Thermal management in microprocessor systems is an essential factor in ensuring an efficient execution of work processes. Teledyne e2v has demonstrated how energy consumption can be reduced by optimizing both the hardware and software level of a processor. In an interview with embedded.com, Thomas Porchez, applications engineer, data processing solutions, highlighted how this technique reduced energy consumption by 46% compared to the value on the datasheet of a specific application.
At the end of a design process engineers often meet energy management challenges, and the small size leaves little room for a heat sink or fans. This can lead to a reduction in performance.
Through an in-depth analysis of the overall system behavior, it is possible to define the best approach to overcome the potential challenges of maintaining a limited power budget and space-saving measures. This can be done by looking at processor CPU load data, core frequency, and junction temperature. Teledyne e2v has been able to offer a method to optimize processors while conserving energy resources and minimizing heat generation.
Static and dynamic power consumption
High processing frequencies impose a strict limit on energy consumption in computer systems as a whole. Therefore, the energy consumption of each device should always be reduced to a minimum. Power calculations determine not only the sizing of the power supply but also maximum operating reliability.
The energy consumption of the processor is typically divided between static and dynamic energy consumption. The static power consumption corresponds to the leakage current flowing through the device and evolves linearly with temperature. The total leakage current of a logic gate includes two major components: subthreshold and gate leakage. The subthreshold leakage current is significant in CMOS digital circuits, it exponentially increases with the reduction of the threshold voltage.
“What is interesting about static energy consumption is that it is not repeatable through paths, i.e. you can select paths to lower energy consumption,” said Porchez.
The dynamic power consumption at the other end is more or less independent of the junction temperature but depends on the CPU load, platform and frequency of the CPU and the peripherals used. This means that dynamic power consumption depends on the application.
The dynamic power consumption is calculated by considering the sum of two factors: switching power and short-circuit power. Switching power is dissipated when charging or discharging internal and net capacitances. Short-circuit power is the power dissipated by an instantaneous short-circuit connection between the supply voltage and the ground at the time the gate switches state.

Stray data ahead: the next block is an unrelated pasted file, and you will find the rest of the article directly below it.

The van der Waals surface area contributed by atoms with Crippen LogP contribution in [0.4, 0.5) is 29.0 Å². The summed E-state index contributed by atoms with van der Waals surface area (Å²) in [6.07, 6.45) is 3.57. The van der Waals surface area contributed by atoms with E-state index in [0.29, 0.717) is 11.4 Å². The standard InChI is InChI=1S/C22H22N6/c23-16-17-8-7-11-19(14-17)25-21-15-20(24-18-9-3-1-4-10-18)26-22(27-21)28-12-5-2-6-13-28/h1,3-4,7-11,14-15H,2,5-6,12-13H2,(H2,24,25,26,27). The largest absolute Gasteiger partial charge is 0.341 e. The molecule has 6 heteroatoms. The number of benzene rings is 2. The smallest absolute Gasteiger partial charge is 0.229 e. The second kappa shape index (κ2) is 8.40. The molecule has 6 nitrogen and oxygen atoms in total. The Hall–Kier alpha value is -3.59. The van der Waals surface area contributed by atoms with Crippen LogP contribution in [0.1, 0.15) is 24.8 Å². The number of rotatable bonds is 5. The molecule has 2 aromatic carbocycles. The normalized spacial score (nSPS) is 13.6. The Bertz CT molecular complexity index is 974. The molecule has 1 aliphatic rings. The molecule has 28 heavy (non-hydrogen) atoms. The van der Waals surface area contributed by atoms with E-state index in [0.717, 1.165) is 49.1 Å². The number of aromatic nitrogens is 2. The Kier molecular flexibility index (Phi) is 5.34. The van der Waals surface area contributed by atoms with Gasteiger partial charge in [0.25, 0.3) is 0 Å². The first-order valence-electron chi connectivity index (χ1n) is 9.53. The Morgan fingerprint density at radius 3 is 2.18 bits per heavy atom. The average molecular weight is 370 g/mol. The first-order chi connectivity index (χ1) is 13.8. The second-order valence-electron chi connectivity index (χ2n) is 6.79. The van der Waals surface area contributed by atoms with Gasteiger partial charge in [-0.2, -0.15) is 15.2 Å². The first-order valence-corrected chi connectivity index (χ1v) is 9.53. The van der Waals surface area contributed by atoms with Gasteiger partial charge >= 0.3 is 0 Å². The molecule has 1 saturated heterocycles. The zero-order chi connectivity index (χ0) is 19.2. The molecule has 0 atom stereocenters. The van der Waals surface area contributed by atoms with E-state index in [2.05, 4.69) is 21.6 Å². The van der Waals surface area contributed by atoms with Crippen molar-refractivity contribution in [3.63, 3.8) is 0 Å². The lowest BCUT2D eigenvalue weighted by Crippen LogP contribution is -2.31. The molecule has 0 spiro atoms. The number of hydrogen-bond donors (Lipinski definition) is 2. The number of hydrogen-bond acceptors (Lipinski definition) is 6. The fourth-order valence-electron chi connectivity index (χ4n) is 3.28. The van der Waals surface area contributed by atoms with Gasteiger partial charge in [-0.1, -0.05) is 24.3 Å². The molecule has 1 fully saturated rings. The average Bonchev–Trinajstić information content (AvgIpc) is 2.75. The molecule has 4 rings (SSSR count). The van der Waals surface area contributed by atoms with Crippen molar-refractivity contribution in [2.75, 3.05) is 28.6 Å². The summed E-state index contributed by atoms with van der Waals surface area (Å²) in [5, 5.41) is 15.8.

The Teledyne solution
The practical demonstration was performed with two single-board computers that were designed by Teledyne e2v partners. A T1042 processor with quad-core architecture is placed on each single-board computer and can run up to 1.5 gigahertz.
One processor runs an application that provides 100% CPU loading. The other is a Teledyne-optimized processor that runs the same application and provides 50% CPU loading. An infrared camera analyzes both processes simultaneously. The camera image is displayed on the screen (figure 2).
“Looking at the left processor, we have the temperature of the heat sink is about 71 degrees and on the right that of the right processor is about 59 degrees. So about 12 degrees difference. On the terminals, we see that there is still a huge difference in terms of the junction temperature between the two processes,” said Porchez.
He added, “If we look in detail at the energy consumption process, which is interesting here, we see that the difference between the two processes is between 1.5 and two watts, which is a huge difference.
Teledyne e2v pointed out that this case study can deliver T1042 with 46% power consumption reduction, versus what one would expect by reading the T1042 specification.
“During deep dive discussions with customers, we came to the conclusion that their application was not requiring the maximum capabilities of the processor. Customers were actually worried about the power figures from the datasheet (listed values in high computing scenarios) thus we helped them to narrow down the real power estimation in their case. After this, we were able to translate this in a static power consumption limit, and agreed to deliver parts complying with this requirement,” said Porchez.
Power dissipation is one of the main challenges for integrated circuits. Dynamic power is dominant in CMOS circuits. Dynamic dissipation occurs as a result of switching activity due to short circuits of current and load capacity charge and discharge.
Lower power consumption (in addition to higher bandwidth) will be a dominant factor for the next generation of processors. The global trend towards higher speeds requires new solutions to optimize energy management. One technique that aims at reducing dynamic power consumption involves dynamically adjusting the voltage in a CPU and frequency. This is operation is called dynamic voltage and frequency scaling (DVFS). It benefits from the fact that CPUs have discrete frequency and voltage settings. Porchez highlited that this approach is an opportunity for designers to fit larger processors in applications, where they initially thought it would be impossible due to power constraints. This allows them to get larger computing capability margins in their systems to comply with future use-cases evolutions. He added, “For Teledyne e2v, this is an additional technological differentiator, and at the same time leads to an increased leve of customer intimacy, for which we are already known”.
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